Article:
People then moved back into the Club's cool pecky cypress lobby and the rustic dining room to take home bake sale items.
History time. Everglades City, previously "Everglade", is a tiny fishing community on the NW border of Everglades National Park. Going back in time, founder William Smith Allen started a settlement on Potato Creek in 1873 (later known as the Allen River, then Barron River) and left. Then sugar growing George Storter formed the city of Everglade by 1893. George Storter purchased the Allen House and most of Everglade after Allen's death. He expanding the Allen house into a popular fishing club, The Rod and Gun Club, which, along with the city and county, was later purchased by advertising magnate Barron Gift Collier ~1923. Collier converted the Club into his private Club, a showcase for entertaining investors and celebrities.
Mr. Collier owned over 1,1 million acres of SW Florida; he was the largest single landowner in the USA. He had Collier County named after him in 1923, in exchange for the anticipated completion of the Tamiami Trail. The city then became known as Everglades City, and it, not Naples, was the County's main city. This was Collier's base to create, drain from swampland, and mantain the Tamiami (Tampa to Miami) Trail. From this artery, he'd develop his acreage and build cities that would exceed Miami in population. He built Everglades City into a large company town, with a railroad yard and depot, and housed numerous workers. The Tamiami Trail opened in 1928.
Anticipated real estate profits didn't ensue. The giddy Florida real estate market bubble had already burst after Miami's 1926 devastation by a hurricane. The Depression came, and few vehicles were on the highway to buy swampland. Mr. Collier died, age 66, in 1939. After Hurricane Donna came in 1960, devastating low lying Everglades City, the Collier family sold the Club. The County seat moved from then-destitute Everglades City to Naples. Alligator Alley in the 60's, and then I-75 now carry ~98% of the SW Florida traffic across the coasts.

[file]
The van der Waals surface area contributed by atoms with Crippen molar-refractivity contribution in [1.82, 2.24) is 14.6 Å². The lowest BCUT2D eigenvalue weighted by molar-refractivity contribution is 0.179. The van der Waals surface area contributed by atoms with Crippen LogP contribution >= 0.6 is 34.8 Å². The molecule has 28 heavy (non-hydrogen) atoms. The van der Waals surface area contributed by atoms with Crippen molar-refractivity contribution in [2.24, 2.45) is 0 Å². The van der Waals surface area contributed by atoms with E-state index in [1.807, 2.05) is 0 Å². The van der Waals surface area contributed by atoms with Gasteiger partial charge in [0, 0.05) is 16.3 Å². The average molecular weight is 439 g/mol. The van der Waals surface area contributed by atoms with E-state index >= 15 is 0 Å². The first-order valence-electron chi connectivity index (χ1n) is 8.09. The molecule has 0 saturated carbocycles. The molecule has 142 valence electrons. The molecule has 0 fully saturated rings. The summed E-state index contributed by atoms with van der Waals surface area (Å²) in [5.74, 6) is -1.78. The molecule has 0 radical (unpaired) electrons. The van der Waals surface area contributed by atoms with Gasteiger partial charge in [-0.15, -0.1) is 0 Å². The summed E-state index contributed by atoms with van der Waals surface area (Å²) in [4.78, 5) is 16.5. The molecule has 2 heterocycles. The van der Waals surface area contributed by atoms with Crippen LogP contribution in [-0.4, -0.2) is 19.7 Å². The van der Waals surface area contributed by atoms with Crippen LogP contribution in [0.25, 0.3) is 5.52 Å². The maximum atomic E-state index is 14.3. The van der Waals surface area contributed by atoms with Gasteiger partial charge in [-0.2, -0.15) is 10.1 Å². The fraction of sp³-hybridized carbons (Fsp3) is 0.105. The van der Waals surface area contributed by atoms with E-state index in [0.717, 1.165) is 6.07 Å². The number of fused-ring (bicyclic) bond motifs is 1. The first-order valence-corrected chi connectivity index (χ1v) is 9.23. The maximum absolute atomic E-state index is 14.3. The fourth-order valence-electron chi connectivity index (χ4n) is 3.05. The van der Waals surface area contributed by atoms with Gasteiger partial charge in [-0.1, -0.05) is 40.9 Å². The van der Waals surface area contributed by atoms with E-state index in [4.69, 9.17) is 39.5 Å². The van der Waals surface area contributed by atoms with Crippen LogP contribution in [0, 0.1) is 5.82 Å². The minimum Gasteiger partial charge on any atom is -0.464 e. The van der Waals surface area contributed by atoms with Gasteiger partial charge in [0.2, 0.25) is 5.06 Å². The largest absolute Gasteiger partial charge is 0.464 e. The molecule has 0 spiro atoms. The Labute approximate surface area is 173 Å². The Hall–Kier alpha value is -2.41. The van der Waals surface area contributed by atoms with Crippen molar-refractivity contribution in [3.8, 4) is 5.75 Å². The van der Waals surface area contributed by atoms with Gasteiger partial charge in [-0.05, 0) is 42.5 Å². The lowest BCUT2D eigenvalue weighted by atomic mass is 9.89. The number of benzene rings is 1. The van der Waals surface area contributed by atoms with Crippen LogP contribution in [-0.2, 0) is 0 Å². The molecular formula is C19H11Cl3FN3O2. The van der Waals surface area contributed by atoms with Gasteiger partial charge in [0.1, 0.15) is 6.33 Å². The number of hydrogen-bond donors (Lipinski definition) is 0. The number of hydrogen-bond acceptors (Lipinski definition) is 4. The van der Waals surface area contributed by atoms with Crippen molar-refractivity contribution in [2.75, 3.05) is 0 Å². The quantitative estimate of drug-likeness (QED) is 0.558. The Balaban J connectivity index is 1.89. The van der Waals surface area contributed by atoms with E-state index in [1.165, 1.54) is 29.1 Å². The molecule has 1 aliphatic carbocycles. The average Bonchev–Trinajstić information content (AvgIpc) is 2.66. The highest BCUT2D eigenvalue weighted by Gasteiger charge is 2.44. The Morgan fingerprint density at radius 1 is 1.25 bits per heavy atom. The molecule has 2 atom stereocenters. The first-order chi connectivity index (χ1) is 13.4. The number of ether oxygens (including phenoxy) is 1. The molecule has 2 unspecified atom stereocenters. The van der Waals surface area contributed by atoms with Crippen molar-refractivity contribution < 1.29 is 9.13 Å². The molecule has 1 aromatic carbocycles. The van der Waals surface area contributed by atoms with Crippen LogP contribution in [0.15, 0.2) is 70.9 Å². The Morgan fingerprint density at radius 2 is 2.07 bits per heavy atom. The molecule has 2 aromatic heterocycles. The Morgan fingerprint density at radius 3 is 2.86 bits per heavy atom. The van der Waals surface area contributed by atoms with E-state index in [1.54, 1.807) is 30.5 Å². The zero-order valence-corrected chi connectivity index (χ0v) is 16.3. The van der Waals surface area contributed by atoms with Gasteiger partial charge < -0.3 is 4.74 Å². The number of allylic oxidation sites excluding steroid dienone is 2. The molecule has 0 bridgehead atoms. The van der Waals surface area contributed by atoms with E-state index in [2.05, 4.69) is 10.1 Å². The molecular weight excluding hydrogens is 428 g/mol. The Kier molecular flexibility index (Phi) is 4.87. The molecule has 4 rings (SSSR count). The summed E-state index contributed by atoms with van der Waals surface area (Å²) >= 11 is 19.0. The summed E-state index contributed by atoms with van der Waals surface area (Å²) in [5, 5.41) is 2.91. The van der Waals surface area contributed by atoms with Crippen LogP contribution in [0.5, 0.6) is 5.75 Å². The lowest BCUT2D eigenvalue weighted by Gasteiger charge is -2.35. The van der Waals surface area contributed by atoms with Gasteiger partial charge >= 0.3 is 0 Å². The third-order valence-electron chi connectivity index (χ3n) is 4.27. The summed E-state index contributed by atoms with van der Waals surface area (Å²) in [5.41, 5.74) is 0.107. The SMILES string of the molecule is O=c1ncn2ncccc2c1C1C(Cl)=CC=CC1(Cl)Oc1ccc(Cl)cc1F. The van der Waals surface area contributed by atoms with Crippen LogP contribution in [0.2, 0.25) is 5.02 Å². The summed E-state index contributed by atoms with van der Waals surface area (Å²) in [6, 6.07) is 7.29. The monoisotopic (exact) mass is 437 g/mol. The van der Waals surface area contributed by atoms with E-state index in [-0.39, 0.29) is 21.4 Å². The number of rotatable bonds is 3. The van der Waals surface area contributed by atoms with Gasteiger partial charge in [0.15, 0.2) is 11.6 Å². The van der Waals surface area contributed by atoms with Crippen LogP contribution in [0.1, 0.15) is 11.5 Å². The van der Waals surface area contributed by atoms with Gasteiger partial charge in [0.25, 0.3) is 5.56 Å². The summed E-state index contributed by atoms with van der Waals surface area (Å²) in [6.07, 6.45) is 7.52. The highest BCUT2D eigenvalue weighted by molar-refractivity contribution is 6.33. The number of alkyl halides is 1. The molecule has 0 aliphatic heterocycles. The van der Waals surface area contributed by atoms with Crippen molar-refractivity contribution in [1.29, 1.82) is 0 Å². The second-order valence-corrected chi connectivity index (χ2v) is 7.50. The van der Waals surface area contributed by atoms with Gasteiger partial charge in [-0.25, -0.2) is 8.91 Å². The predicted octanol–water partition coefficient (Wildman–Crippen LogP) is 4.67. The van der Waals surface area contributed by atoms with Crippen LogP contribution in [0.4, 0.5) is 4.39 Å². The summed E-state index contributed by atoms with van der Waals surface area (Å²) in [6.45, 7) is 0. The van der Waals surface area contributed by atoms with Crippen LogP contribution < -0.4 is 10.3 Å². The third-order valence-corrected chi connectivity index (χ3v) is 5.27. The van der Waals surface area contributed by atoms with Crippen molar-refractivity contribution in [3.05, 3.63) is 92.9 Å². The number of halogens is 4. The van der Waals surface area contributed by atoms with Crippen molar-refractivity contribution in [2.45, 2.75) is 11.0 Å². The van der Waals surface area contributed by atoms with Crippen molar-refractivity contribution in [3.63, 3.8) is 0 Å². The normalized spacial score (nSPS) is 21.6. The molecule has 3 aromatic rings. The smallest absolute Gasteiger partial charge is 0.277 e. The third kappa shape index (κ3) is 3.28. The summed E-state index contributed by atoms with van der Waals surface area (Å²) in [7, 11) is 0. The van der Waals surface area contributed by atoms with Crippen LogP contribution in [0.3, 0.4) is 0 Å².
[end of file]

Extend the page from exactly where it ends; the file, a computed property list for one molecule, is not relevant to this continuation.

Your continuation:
The Rod and Gun Club was purchased in 1972 by the Bowen family, who faithfully maintain its 100 year old charm. It's a classic oldie, with high ceilings, slowly turning fans, dark cypress walls and dark wood floors. Numerous fish, crabs, birds and an alligator's hide deck the walls. Swim in the pool, have drinks at the bar, and enjoy the screened, covered patio-a a popular lunch spot.
During the 1980's Everglades City and neighboring Chokoloskee were a smuggler's paradise for receiving bales of "square grouper," brought by boat and planes. Fishermen became millionaires from bringing home the square marijuana bales from South America, which were then distributed throughout the USA. Read" Totch: A Life in the Everglades", for the story. The fishermen's building large homes and driving flashy cars clued the Feds into their smuggling. Men left their homes to serve years away "in college", returning to their remaining stashed money, and mangrove roots of fishing and crabbing. Everglades City has had a revival in the last ten years, population is up to ~700. There's spots such as Ivey House-a bed and breakfast, the Everglades Seafood Depot, Backcountry Cafe, nearby Chokoloskee's Oyster House, fishing guides, and other businesses. The Florida stone crab season runs from Oct. 15 to May 15. Here's to a blessed season for both crabbers and diners.
Prices range at the Rod and Gun Club from $11-20 for leisurely lunches, and $20-27 for generous dinner portions of seafood, seafood platters and steaks, which includes salad, vegetable and choice of potato. Bring cash. No credit cards were accepted in 1923, or now. Hire a guide for a few hours, and take the Club up on the the $15 "you catch em, we cook 'em" deal. Lodging is $110-140 in season at several cabins-check them out before renting to see which you prefer.
The Rod and Gun Club is 40 miles south of Naples, 85 miles west of Miami and 90 minutes from either the Miami International or Regional Southwest Florida International Airports.200 Broadway, Everglades City, 239-695-2101